I love that you mentioned being very outward-focused of, “I’m hearing complaints or a pattern of frustration from other people around problems that are recurring. Things that we used to have figured out and went smoothly, now they’re not. Those are pretty tangible examples of things that start to happen when you get in that funky, no-fun place. If you turn it to you, what do you notice in yourself when you’re in that place? What are any red flags in yourself that come up?

Those same things. I’ll hear myself maybe say something negative. That’s a red flag for me. If I’m feeling like that, I guarantee you, other people are feeling like that. If that’s my reaction to something, I guarantee you it’s somewhere else. One of our values is that we face challenges with optimism. It’s very core to who we are. We face challenges with optimism. Things are going to be hard. Sometimes things aren’t going to work, but we’re going to be optimistic about it. Personally, if I hear myself start to be negative about stuff, that’s my big red flag. I’m not a negative person by nature. I’m just a pretty optimistic person. If I hear myself saying things or feeling negative, I know I’ve got a huge red flag for myself because if I’m that way, I guarantee you the problem goes a lot further.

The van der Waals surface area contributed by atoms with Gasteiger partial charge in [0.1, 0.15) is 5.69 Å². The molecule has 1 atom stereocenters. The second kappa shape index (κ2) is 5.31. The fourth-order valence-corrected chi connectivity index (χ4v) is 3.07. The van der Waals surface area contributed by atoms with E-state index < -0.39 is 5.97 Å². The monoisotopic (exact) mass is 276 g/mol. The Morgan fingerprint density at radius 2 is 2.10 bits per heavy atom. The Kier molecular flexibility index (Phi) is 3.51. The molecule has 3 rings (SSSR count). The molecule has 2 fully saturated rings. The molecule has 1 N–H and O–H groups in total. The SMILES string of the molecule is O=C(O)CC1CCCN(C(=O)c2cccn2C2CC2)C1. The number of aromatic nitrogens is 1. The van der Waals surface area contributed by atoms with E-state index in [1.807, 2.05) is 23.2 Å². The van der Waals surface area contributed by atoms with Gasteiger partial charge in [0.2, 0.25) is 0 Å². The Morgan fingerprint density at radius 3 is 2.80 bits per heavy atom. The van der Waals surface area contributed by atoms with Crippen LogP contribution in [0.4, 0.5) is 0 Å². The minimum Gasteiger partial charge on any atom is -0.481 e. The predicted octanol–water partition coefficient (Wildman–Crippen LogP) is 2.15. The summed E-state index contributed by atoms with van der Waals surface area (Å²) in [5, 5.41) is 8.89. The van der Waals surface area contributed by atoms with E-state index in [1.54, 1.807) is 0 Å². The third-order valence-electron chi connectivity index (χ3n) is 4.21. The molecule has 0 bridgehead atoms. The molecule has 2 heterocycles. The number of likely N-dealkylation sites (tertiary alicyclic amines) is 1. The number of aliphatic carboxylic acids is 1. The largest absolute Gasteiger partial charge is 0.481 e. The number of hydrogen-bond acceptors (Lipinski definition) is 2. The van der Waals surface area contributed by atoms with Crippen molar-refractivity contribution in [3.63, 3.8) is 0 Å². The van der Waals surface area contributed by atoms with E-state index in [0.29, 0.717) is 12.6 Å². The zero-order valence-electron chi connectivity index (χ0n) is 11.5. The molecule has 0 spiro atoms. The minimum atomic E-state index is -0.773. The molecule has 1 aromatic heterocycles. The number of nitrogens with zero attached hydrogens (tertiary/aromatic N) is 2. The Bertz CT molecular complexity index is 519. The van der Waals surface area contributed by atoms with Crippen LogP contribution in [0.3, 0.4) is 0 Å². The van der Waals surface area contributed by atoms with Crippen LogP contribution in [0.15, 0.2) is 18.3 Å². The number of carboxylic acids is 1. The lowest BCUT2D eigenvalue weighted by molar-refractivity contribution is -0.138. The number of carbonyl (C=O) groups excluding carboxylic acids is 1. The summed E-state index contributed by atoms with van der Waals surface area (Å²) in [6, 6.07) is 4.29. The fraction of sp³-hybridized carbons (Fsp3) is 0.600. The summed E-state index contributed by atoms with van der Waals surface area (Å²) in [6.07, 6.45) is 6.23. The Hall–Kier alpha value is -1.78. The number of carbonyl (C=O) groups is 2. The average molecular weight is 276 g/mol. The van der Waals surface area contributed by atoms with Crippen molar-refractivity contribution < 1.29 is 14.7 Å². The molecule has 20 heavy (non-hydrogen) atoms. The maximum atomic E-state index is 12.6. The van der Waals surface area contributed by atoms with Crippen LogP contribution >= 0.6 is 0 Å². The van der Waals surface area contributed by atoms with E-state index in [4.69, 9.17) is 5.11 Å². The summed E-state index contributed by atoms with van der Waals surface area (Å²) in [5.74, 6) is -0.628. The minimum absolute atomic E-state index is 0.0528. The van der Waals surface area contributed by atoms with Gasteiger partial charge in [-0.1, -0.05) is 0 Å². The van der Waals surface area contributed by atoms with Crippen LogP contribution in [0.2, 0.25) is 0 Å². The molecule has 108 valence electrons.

You talked about getting furious fast. It’s like, “I got to figure out what’s going on here.”

Some of the biggest mistakes I’ve made along the way are making assumptions. I assume I know why somebody decided to quit and I’m wrong. We had somebody who worked for us and he was awesome. He was a great member of our team. We knew he had some other things going on. We weren’t overly happy with him at that moment, but he gave his notice and he quit. We were like, “Fine. Good riddance. I saw the writing on the wall.” It was a big reality check when we sat down. We did his exit interview with him and we asked him some questions. I’m like, “I was wrong. I did not have all the right information. If I had asked better questions sooner, I would’ve handled this situation totally different.”